by a workplace colleague or Trade Union representative. (Please see appendix 2 for guidelines on
        conducting such meetings.)




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2   If the employee accepts that there is an alcohol or drug related problem and is willing to undergo
    treatment, then he/she will be referred to the Occupational Health Adviser.

3   The Occupational Health Adviser will determine whether the employee should take sick leave or
    remain at work during a course of treatment. If the Occupational Health Adviser recommends
    attendance at work but the Line Manager feels that this is inappropriate then special leave on full
    pay may be granted. The health and safety of the employee concerned and other employees and
    clients of Salisbury District Council will be paramount when making this decision. The decision will
    be reviewed periodically during the course of treatment. An employee who is not satisfied with a
    decision to place him/her on special may invoke the Council’s grievance procedure.

4   At all times the confidential nature of any records of employees with alcohol or drug related problems
    will be strictly preserved. No individual or agency involved in the diagnosis and treatment of an
    employee should disclose any details of the situation without the employee’s written permission.

5   On completion of a course of treatment the employee should be examined by the Occupational
    Health Adviser to determine whether he/she is fit to work. If the medical advice recommends that
    the employee is not fit to work then the matter will be dealt with under the capability procedure.

6   Following a course of treatment if there is reason to believe that an employee has reverted to a
    dependence on alcohol and/or drugs and this is having a detrimental effect on their performance or
    conduct then the appropriate capability or disciplinary procedure will be applied.

7   Similarly if an employee does not accept that there is a problem, then the matter will be dealt with by
    using the capability procedure relating to sub-standard work or the disciplinary procedure relating to
    misconduct, whichever is applicable in the circumstances.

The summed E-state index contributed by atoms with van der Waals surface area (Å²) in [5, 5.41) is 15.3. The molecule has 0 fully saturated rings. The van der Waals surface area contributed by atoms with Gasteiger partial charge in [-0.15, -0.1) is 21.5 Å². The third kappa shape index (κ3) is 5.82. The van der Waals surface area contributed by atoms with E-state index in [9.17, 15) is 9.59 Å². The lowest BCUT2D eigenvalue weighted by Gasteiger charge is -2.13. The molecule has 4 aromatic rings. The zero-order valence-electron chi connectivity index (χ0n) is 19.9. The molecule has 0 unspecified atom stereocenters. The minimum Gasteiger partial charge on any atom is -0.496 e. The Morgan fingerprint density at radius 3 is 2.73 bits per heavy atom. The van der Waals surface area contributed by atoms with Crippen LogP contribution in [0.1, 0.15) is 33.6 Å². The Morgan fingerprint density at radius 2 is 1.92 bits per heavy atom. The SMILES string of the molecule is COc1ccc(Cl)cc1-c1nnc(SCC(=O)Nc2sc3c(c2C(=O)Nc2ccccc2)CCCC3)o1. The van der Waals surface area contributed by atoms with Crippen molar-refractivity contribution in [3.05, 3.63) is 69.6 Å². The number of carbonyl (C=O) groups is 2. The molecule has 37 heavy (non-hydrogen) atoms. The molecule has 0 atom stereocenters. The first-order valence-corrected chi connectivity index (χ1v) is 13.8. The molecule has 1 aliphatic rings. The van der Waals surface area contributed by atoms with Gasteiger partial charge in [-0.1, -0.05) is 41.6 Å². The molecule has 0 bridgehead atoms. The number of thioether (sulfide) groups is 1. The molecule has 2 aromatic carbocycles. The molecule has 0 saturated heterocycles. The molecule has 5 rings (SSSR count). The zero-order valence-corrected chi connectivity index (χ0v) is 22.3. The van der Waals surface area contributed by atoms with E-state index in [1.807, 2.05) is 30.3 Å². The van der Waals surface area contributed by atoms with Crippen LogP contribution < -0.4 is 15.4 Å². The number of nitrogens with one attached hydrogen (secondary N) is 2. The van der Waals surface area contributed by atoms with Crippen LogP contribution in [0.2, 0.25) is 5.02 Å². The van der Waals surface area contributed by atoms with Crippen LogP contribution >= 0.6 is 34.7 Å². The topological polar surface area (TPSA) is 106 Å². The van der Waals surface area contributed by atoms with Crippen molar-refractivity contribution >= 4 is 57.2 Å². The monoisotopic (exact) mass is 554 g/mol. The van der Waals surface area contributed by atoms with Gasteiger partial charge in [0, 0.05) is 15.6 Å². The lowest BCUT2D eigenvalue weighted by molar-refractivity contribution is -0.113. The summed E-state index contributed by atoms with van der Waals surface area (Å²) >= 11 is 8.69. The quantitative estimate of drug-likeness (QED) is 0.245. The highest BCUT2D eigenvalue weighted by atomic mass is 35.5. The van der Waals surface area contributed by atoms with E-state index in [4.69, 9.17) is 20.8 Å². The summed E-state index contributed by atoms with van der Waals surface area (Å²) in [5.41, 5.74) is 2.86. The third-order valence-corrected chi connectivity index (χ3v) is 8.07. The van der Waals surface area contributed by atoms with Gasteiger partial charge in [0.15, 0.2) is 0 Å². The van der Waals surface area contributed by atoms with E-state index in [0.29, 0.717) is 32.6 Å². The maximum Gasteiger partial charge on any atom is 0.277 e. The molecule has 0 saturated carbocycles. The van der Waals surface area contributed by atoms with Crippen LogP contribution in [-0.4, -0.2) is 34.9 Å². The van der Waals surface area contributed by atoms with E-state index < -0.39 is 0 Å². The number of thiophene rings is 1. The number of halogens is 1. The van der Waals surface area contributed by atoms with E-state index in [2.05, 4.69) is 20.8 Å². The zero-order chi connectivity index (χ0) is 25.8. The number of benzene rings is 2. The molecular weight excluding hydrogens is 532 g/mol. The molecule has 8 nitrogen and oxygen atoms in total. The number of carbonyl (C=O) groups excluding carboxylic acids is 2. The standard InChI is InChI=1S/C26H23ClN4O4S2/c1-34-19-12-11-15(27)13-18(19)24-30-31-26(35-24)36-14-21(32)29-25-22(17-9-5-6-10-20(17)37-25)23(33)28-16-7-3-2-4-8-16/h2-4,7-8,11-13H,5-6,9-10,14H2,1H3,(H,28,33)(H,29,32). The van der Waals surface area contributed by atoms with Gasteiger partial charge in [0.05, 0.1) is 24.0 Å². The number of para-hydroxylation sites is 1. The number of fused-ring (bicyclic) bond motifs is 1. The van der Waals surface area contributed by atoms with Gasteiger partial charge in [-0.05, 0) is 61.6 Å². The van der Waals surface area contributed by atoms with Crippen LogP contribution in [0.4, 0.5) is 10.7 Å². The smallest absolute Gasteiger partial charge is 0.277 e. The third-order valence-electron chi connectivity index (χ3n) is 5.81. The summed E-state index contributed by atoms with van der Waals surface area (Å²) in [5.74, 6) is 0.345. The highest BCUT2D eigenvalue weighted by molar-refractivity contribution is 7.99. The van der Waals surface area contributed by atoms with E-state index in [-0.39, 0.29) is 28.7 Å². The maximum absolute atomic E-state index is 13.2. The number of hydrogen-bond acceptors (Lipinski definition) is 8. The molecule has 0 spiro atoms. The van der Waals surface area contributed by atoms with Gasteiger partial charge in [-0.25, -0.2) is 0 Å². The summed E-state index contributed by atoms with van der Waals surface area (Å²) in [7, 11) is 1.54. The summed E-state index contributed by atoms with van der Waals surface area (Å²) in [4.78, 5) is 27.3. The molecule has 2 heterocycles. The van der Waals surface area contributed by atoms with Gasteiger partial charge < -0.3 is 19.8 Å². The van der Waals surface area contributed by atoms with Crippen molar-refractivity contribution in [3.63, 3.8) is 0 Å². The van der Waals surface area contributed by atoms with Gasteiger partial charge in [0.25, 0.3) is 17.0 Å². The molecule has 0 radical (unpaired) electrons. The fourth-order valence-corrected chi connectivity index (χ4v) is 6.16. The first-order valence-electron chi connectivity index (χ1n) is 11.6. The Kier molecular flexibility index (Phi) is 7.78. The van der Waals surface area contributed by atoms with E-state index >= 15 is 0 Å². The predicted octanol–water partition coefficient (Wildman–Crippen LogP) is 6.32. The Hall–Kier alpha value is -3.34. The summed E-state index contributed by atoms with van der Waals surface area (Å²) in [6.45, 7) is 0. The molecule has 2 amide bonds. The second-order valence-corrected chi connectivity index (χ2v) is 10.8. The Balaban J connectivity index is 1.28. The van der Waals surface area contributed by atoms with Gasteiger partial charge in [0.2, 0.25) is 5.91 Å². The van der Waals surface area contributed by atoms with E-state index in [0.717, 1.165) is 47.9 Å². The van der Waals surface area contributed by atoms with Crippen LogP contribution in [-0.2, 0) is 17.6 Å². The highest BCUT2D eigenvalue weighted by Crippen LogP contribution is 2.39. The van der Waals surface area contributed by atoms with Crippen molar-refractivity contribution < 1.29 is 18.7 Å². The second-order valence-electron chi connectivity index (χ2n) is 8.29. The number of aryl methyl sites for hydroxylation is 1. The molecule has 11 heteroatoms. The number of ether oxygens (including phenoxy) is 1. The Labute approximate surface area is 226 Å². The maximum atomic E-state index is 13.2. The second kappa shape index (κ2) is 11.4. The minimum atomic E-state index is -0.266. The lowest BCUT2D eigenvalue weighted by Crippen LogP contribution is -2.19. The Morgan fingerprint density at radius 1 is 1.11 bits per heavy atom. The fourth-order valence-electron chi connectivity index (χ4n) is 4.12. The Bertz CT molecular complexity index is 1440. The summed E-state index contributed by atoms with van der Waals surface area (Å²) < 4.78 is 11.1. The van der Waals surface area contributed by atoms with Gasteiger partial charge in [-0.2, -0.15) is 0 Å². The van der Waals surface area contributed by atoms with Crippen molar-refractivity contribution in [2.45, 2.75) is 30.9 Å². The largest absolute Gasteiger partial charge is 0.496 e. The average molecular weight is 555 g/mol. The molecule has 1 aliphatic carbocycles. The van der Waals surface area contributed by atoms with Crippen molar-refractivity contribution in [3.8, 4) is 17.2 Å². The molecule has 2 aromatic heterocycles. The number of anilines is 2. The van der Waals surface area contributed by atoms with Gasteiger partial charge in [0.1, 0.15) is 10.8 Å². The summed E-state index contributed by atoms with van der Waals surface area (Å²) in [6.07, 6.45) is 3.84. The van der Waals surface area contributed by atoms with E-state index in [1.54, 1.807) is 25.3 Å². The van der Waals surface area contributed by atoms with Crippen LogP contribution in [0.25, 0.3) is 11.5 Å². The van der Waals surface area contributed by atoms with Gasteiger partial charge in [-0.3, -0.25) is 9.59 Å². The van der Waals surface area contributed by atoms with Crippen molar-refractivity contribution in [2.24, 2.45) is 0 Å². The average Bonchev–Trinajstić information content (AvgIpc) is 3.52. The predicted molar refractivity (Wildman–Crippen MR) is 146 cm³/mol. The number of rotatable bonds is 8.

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                                                                                                     Appendix 1

Possible Signs indicating the presence of an Alcohol or Drug Related Problem

There is no single characteristic that identifies these problems. Drugs and alcohol are only two of the many
possible reasons for deteriorating job efficiency. If the following characteristics occur in combination or as a
pattern over a period of time, it may indicate the presence of an alcohol or drug related problem:

Absenteeism

       multiple instances of unauthorised leave
       excessive sick leave including frequent self-certificated leave
       frequent Monday and/or Friday absences (or days immediately preceding or following days off)
       excessive lateness, eg Monday mornings, returning from meal breaks
       leaving work early
       peculiar and increasingly improbable excuses for absences
       usually high absenteeism rate for diarrhoea, colds, influenza, gastritis, backache, depression
       unscheduled short-term absences, with or without explanation.

High Accident Rate

       frequent accidents at work
       accidents elsewhere, eg at home, travelling to work

Difficulty in Concentrating

       work requires greater effort
       tasks take more time

Confusion

       difficulty in recalling instructions
       increasing difficulty in handling complex assignments